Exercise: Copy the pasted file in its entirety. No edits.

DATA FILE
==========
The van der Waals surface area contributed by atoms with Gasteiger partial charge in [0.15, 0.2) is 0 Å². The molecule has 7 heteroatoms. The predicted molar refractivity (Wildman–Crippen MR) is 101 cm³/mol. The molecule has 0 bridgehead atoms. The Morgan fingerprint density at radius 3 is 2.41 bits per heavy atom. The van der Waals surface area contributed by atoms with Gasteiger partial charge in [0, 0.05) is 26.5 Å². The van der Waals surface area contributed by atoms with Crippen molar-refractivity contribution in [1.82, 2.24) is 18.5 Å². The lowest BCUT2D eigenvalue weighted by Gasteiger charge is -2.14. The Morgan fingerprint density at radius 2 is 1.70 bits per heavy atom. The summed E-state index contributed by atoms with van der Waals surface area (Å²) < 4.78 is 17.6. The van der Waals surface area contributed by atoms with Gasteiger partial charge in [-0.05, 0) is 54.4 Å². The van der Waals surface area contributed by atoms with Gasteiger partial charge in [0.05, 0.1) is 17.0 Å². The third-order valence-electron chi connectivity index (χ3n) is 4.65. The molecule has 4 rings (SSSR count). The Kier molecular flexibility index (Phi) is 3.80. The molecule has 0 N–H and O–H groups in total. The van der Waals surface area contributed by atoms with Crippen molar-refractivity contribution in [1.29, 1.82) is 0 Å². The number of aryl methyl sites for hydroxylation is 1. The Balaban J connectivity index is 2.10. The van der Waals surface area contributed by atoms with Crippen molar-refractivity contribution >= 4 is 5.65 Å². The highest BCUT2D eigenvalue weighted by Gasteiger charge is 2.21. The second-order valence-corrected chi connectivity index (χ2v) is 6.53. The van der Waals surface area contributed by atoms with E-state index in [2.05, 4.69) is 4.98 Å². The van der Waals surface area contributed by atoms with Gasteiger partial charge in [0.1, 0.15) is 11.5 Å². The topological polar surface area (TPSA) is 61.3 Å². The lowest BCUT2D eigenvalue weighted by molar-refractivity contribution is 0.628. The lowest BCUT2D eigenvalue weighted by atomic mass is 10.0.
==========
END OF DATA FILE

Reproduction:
The van der Waals surface area contributed by atoms with Gasteiger partial charge in [0.15, 0.2) is 0 Å². The molecule has 7 heteroatoms. The predicted molar refractivity (Wildman–Crippen MR) is 101 cm³/mol. The molecule has 0 bridgehead atoms. The Morgan fingerprint density at radius 3 is 2.41 bits per heavy atom. The van der Waals surface area contributed by atoms with Gasteiger partial charge in [0, 0.05) is 26.5 Å². The van der Waals surface area contributed by atoms with Crippen molar-refractivity contribution in [1.82, 2.24) is 18.5 Å². The lowest BCUT2D eigenvalue weighted by Gasteiger charge is -2.14. The Morgan fingerprint density at radius 2 is 1.70 bits per heavy atom. The summed E-state index contributed by atoms with van der Waals surface area (Å²) < 4.78 is 17.6. The van der Waals surface area contributed by atoms with Gasteiger partial charge in [-0.05, 0) is 54.4 Å². The van der Waals surface area contributed by atoms with Gasteiger partial charge in [0.05, 0.1) is 17.0 Å². The third-order valence-electron chi connectivity index (χ3n) is 4.65. The molecule has 4 rings (SSSR count). The Kier molecular flexibility index (Phi) is 3.80. The molecule has 0 N–H and O–H groups in total. The van der Waals surface area contributed by atoms with Crippen molar-refractivity contribution in [1.29, 1.82) is 0 Å². The number of aryl methyl sites for hydroxylation is 1. The Balaban J connectivity index is 2.10. The van der Waals surface area contributed by atoms with Crippen molar-refractivity contribution >= 4 is 5.65 Å². The highest BCUT2D eigenvalue weighted by Gasteiger charge is 2.21. The second-order valence-corrected chi connectivity index (χ2v) is 6.53. The van der Waals surface area contributed by atoms with E-state index in [2.05, 4.69) is 4.98 Å². The van der Waals surface area contributed by atoms with Gasteiger partial charge in [0.1, 0.15) is 11.5 Å². The topological polar surface area (TPSA) is 61.3 Å². The lowest BCUT2D eigenvalue weighted by molar-refractivity contribution is 0.628. The lowest BCUT2D eigenvalue weighted by atomic mass is 10.0.